Fact Box: United Nations Human Rights Council (UNHRC):

  • The Human Rights Council is an inter-governmental body within the United Nations system responsible for strengthening the promotion and protection of human rights around the world.
  • Formation:
    • The Council was created by the United Nations General Assembly in 2006. It replaced the former United Nations Commission on Human Rights.
    • The Office of the High Commissioner for Human Rights (OHCHR) serves as the Secretariat of the Human Rights Council.
    • OHCHR is headquartered in Geneva, Switzerland.
  • Members: It is made up of 47 United Nations Member States which are elected by the UN General Assembly (UNGA).
    • The Council's Membership is based on equitable geographical distribution. Seats are distributed as follows:
      • African States: 13 seats
      • Asia-Pacific States: 13 seats
      • Latin American and Caribbean States: 8 seats
      • Western European and other States: 7 seats
      • Eastern European States: 6 seats
  • Members of the Council serve for a period of three years and are not eligible for immediate re-election after serving two consecutive terms.


The Reserve Bank of India’s Monetary Policy Committee unanimously decided to keep the key interest rates unchanged at 6.50 per cent for the seventh consecutive time. The policy stance is also maintained at ‘withdrawal of accommodation’.

Key Highlights

  • Inflation is moving closer to targets. Retail inflation is projected for the current year at 4.5%. The RBI has been mandated by the government to maintain retail inflation at 4% with a 2% margin on either side.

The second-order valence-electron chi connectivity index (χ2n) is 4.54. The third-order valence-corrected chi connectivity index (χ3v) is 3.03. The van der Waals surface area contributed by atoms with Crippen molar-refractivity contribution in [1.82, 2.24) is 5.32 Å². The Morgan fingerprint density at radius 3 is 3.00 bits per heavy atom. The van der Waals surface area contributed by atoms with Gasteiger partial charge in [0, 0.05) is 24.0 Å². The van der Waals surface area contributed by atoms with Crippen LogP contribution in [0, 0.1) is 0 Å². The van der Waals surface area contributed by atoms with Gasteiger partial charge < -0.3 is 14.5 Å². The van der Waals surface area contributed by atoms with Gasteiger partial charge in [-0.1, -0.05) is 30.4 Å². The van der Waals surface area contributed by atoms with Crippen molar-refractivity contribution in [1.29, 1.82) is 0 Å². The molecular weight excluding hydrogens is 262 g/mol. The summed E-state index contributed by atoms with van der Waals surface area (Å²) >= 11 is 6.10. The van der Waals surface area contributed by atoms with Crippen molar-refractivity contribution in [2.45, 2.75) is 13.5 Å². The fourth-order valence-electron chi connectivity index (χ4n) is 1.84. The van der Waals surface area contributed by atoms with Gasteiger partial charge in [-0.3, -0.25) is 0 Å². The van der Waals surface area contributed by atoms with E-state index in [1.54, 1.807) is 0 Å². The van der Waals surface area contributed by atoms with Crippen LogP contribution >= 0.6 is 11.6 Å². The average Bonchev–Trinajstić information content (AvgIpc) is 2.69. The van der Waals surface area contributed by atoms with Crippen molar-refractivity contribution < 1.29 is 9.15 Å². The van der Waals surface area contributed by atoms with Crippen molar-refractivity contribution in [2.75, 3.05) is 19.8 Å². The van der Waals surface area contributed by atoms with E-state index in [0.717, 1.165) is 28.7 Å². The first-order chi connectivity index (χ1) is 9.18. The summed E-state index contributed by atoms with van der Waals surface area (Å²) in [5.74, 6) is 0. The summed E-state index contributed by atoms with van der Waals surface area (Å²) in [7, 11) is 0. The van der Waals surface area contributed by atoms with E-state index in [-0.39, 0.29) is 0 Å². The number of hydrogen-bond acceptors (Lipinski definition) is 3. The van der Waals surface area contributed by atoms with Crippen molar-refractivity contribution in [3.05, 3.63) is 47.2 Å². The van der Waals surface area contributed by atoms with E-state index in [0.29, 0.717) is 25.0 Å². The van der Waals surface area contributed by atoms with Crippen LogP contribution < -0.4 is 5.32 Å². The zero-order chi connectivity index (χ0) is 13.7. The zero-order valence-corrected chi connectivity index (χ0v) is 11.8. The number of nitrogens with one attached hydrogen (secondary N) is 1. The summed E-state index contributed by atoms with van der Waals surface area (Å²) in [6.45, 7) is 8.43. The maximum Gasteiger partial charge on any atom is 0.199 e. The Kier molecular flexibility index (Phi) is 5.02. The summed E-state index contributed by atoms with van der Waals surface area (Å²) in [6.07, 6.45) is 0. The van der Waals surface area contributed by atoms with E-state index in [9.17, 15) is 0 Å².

• Core inflation has declined steadily over the last nine months while fuel component remained in deflation for six straight months.
  • Indian economy is projected to grow 7% this financial year.
  • Forex Reserve: India continues to remain the largest receiver of remittances with the country's foreign portfolio investment seeing a significant turnaround.
  • The global economy has remained resilient and global trade is expected to grow faster in 2024.

Impact of the move

An unchanged repo rate means the loan interest rates too are likely to remain unchanged.

Key-terms in the monetary policy review

Repo rate

  • Repo rate is an interest rate at which the RBI provides liquidity under the liquidity adjustment facility (LAF) to banks against the collateral of government and other approved securities.
  • Currently, the repo rate is at 6.50 percent.

Standing Deposit Facility (SDF) Rate

  • SDF rate is a rate at which the RBI accepts uncollateralised deposits, on an overnight basis, from banks.
  • The SDF is also a financial stability tool in addition to its role in liquidity management. The SDF rate is placed at 25 basis points below the policy repo rate.
  • Currently, SDF rate is at 6.25 percent.

Marginal Standing Facility (MSF) Rate


  • The penal rate at which banks can borrow, on an overnight basis, from the central bank by dipping into their Statutory Liquidity Ratio (SLR) portfolio up to a predefined limit (2 per cent).
  • MSF rate currently stands at 6.75 percent.

Fine Tuning Operations


  • The main liquidity operation is supported by fine-tuning operations, overnight and/or longer tenor, to tide over any unanticipated liquidity changes during the reserve maintenance period.
  • In addition, the RBI conducts, if needed, longer-term variable rate repo/reverse repo auctions of more than 14 days.

Monetary policy stance


There are various stances:

  • Accommodative Stance, which means the central bank is prepared to expand the money supply to boost economic growth.
  • Neutral stance suggests that the central bank can either cut rate or increase rate. This stance is typically adopted when the policy priority is equal on both inflation and growth.
  • Hawkish stance indicates that the central bank’s top priority is to keep the inflation low. During such a phase, the central bank is willing to hike interest rates to curb money supply and thus reduce the demand.
  • Calibrated tightening means during the current rate cycle, a cut in the repo rate is off the table.

CPI Inflation